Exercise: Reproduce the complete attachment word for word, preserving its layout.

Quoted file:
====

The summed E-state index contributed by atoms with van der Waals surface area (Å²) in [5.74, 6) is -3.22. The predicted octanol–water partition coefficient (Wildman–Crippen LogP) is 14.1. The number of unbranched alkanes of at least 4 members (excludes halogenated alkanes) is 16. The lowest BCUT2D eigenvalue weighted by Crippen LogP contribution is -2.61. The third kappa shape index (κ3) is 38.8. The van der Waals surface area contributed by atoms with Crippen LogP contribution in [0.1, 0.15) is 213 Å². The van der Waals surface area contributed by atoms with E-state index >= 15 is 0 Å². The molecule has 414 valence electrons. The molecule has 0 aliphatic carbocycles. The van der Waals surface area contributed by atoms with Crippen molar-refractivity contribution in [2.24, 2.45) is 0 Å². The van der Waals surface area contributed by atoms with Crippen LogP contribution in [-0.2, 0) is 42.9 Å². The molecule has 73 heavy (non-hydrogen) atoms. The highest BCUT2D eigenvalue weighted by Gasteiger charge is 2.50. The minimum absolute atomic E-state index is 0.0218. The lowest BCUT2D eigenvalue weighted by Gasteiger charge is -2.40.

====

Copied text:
The summed E-state index contributed by atoms with van der Waals surface area (Å²) in [5.74, 6) is -3.22. The predicted octanol–water partition coefficient (Wildman–Crippen LogP) is 14.1. The number of unbranched alkanes of at least 4 members (excludes halogenated alkanes) is 16. The lowest BCUT2D eigenvalue weighted by Crippen LogP contribution is -2.61. The third kappa shape index (κ3) is 38.8. The van der Waals surface area contributed by atoms with Crippen LogP contribution in [0.1, 0.15) is 213 Å². The van der Waals surface area contributed by atoms with E-state index >= 15 is 0 Å². The molecule has 414 valence electrons. The molecule has 0 aliphatic carbocycles. The van der Waals surface area contributed by atoms with Crippen molar-refractivity contribution in [2.24, 2.45) is 0 Å². The van der Waals surface area contributed by atoms with Crippen LogP contribution in [-0.2, 0) is 42.9 Å². The molecule has 73 heavy (non-hydrogen) atoms. The highest BCUT2D eigenvalue weighted by Gasteiger charge is 2.50. The minimum absolute atomic E-state index is 0.0218. The lowest BCUT2D eigenvalue weighted by Gasteiger charge is -2.40.